China, Bangladesh and Brazil lead the list of countries where companies with turnovers of over $1bn report significant concerns about the rule of law, according to 301 of those companies’ decision-makers.

These are the preliminary findings of research conducted for the Bingham Centre for the Rule of Law and international law firm Hogan Lovells, revealed by Bingham Centre director Sir Jeremy Jowell QC on the final day of the Global Law Summit.

Drawing a close link between the success of trade and development, Jowell said: ‘It is amazing that there is any resistance to the inclusion of rule of law goals in [the UN’s] post-2015 development goals.’

Lord Mandelson (pictured), former EU trade commissioner, used the session to attack those who opposed the inclusion of controversial investor-state dispute resolution settlement clauses in the Transatlantic Trade and Investment Partnership (TTIP). ‘This debate has come out of nowhere. Whipped up by NGOs and taken on by unions,’ he said.

In a broad defence of the role of trade treaties in guaranteeing fair treatment of foreign investors, Mandelson said: ‘In the development of any country there is a tipping point to be reached when institutions are in a position to overcome the prerogatives of powerful and unaccountable forces,’ he said. Countries including Russia and ‘some EU countries’ had only achieved that tipping point ‘imperfectly’ he added.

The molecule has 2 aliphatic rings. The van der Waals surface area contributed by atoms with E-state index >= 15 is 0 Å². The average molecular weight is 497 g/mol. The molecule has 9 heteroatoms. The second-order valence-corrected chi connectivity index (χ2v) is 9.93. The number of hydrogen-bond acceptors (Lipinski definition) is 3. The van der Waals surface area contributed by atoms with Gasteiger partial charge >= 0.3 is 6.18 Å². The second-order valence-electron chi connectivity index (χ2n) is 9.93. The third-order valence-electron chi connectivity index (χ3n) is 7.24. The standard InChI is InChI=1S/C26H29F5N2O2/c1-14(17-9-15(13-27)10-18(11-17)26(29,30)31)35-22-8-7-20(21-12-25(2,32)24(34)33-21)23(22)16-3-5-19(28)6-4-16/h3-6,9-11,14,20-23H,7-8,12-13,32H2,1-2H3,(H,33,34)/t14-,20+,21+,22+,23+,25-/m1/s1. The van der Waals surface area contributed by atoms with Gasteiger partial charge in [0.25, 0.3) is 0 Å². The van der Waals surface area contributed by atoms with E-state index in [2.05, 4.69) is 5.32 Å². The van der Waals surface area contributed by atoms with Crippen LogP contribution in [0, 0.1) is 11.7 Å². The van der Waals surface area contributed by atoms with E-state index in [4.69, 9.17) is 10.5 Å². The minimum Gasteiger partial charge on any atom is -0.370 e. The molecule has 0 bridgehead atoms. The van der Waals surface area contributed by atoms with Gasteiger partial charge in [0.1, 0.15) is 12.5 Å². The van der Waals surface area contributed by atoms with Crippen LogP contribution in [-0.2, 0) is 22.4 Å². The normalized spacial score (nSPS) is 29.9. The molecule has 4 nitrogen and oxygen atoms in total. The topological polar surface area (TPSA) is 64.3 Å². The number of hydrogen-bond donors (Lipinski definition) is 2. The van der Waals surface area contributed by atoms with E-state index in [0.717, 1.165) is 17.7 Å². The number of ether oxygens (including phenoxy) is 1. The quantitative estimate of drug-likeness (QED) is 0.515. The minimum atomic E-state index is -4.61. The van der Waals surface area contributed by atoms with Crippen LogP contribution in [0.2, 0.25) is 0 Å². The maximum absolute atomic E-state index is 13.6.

The challenge for countries such as the UK in making that case, Mandelson said, was that as ‘exporters of capital’ they had an interest in open markets and the rule of law. Trading partners did not see the benefits so readily. 

Catherine O’Regan, former South African constitutional court justice, drew attention to the plight of small-business owners in countries with an imperfect commitment to the rule of law. ‘In the absence of the rule of law, livelihoods suffer,’ O’Regan said.

‘This marginalises people from the global economy.’